Rubin's thought was that although biological differences are fixed, gender differences are the oppressive results of social interventions that dictate how women and men should behave. However, since gender is social, it is thought to be mutable and alterable by political and social reform that would ultimately bring an end to women's subordination.
In some earlier interpretations, like Rubin's, sex and gender were thought to complement one another. That is, according to this interpretation, all humans are either male or female; their sex is fixed.
But cultures interpret sexed bodies differently and project different norms on those bodies thereby creating feminine and masculine persons. Distinguishing sex and gender, however, also enables the two to come apart: So, this group of feminist arguments against biological determinism suggested that gender differences result from cultural practices and social expectations.
Nowadays it is more common to denote this by saying that gender is socially constructed. But which social practices construct gender, what social construction is and what being of a certain gender amounts to are major feminist controversies.
There is no consensus on these issues. See the entry on intersections between analytic and continental feminism for more on different ways to understand gender. Masculinity and femininity are thought to be products of nurture or how individuals are brought up.
They are causally constructed Haslanger And the mechanism of construction is social learning. Feminine and masculine gender-norms, however, are problematic in that gendered behaviour conveniently fits with and reinforces women's subordination so that women are socialised into subordinate social roles: That is, feminists should aim to diminish the influence of socialisation.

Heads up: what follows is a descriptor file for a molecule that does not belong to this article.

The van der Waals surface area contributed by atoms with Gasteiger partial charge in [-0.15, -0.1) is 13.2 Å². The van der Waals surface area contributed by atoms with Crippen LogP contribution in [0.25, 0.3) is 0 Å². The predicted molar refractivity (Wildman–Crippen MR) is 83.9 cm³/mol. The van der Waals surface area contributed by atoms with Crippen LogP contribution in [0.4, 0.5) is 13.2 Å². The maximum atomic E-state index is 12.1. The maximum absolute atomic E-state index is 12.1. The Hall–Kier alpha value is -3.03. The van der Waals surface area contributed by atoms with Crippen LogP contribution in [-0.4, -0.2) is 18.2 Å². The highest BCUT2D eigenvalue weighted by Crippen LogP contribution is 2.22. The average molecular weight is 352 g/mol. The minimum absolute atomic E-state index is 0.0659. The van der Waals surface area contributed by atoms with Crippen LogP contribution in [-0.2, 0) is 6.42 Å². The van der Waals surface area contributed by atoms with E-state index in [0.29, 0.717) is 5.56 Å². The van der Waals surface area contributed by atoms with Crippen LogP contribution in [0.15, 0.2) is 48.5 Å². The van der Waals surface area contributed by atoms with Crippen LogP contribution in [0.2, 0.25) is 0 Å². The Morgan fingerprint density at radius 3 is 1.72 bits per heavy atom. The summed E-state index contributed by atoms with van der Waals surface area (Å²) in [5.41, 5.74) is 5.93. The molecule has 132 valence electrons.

Social learning theorists hold that a huge array of different influences socialise us as women and men.Several of them focused on women in politics at specific regions, such as Middle East, Africa and Islamic countries (Nichols, ; Devlin and Elgie, ; Ayata and Tutuncu, ; Bano, ) and on the difference between two areas of representation: substantive or descriptive and the number seats held by women (Karp and Banducci, ; Dabelko and Herrnson, ; Campbell and Wolbrecht, ).
PARTICIPATION OF WOMEN IN POLITICAL LIFE An assessment of developments in national parliaments, political parties, governments and the Inter-Parliamentary Union, five years after the Fourth World Conference on Women Based on IPU’s world survey . The role of South African women in politics has increased since the end of apartheid through policy changes and organisations set up to enable women’s rights.
Data from United Nations Women has shown that the country is faring decently in enabling women to take an active role in government. of women in politics. Lesser women are seen in holding key positions and decision making positions in the political arena.
The marginalization of Indian women in politics is as old as the Indian society. Their low representation in political sphere is one of the main reasons for. An Analysis of the Economic Status of Women in Cameroon By Stella Nana-Fabu1 traditional Cameroonian woman’s role in both the public and private spheres and her labour was the material basis for exercising her political and social power.
Figure A Model of Women’s Status: Pre-colonial Africa-Cameroon. Mapping the State of Women in America; Explore the Data: The State of Women in America; The role of women in the United States has changed dramatically over the past few decades.